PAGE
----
Subject: Re: [boost] Distributed Development Process (was Re: Development Practices (Proposal Progress))
From: Dean Michael Berris (mikhailberis_at_[hidden])
Date: 2011-01-19 02:50:04
On Wed, Jan 19, 2011 at 3:18 AM, Denis Shevchenko
> I have read this document:
> Â Â https://svn.boost.org/trac/boost/wiki/DistributedDevelopmentProcess
Thanks for taking the time to read the document! :)
> There is a lot of good suggestions, and one of them is:
> "We want to enable the Boost project to scale up to have more than one
> As it is at the moment there is only one Boost C++ Library distribution
> which contains all the accepted libraries."
> IMHO, it's very good idea. But if we have several Boost distributions - what
> if library A depends on library B, but A and B placed in *different*
I think once the document is more complete, it would amount to
basically saying: all distributions that have the same release
version, will be parts of one whole boost distribution.
So then you can pick which distributions you want, and install them in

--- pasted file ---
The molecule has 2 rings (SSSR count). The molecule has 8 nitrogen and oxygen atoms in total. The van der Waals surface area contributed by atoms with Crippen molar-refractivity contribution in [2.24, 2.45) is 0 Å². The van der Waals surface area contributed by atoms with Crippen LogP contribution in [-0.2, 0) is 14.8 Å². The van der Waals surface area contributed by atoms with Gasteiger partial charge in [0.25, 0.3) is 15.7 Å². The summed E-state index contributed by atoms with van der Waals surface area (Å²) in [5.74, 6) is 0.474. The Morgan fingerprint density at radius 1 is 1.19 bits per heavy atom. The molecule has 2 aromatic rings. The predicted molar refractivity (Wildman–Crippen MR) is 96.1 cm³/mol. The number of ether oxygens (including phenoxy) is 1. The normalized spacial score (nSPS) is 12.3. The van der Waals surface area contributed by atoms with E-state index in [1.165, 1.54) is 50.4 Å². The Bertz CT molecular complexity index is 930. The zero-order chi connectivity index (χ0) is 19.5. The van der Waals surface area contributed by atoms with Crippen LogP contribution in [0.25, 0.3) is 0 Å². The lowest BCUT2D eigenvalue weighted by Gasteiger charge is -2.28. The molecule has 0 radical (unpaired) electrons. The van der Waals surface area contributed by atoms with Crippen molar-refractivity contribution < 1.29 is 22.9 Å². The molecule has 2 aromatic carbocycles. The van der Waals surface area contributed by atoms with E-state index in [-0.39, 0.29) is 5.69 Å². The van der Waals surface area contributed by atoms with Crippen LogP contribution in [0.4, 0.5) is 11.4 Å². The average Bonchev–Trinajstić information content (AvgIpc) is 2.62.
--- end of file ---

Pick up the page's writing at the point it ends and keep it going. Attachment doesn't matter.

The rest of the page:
the same location, each one over-writing the parts that are common,
and there's basically not going to be any difference. If you do this
with all the available distributions, you get in the end a single
distribution that contains all the accepted libraries.
The reasoning for this is so that there can be more release managers
that manage just part of the whole Boost library. This alludes to the
similarity with Linux subsystems where you have maintainers that
basically ensure that the subsystems they maintain are up to snuff.
This allows us to have more release managers, as well as limit the
amount of work that release managers need to do for the specific
distributions they manage.
So in Boost's case, the union of all distributions is the single boost
distribution that we have now. If you want all the Boost libraries,
you get the monolithic distribution (like Linux installers) or if you
just want to get for example Spirit and all the libraries it depends
on and extensions that build upon Spirit only, then you get that
This would be made easier once all the libraries are in their own
repositories where there are only tags/branches indicating which
version of that library is for general availability. :D
I hope this makes sense. :)
-- Dean Michael Berris about.me/deanberris
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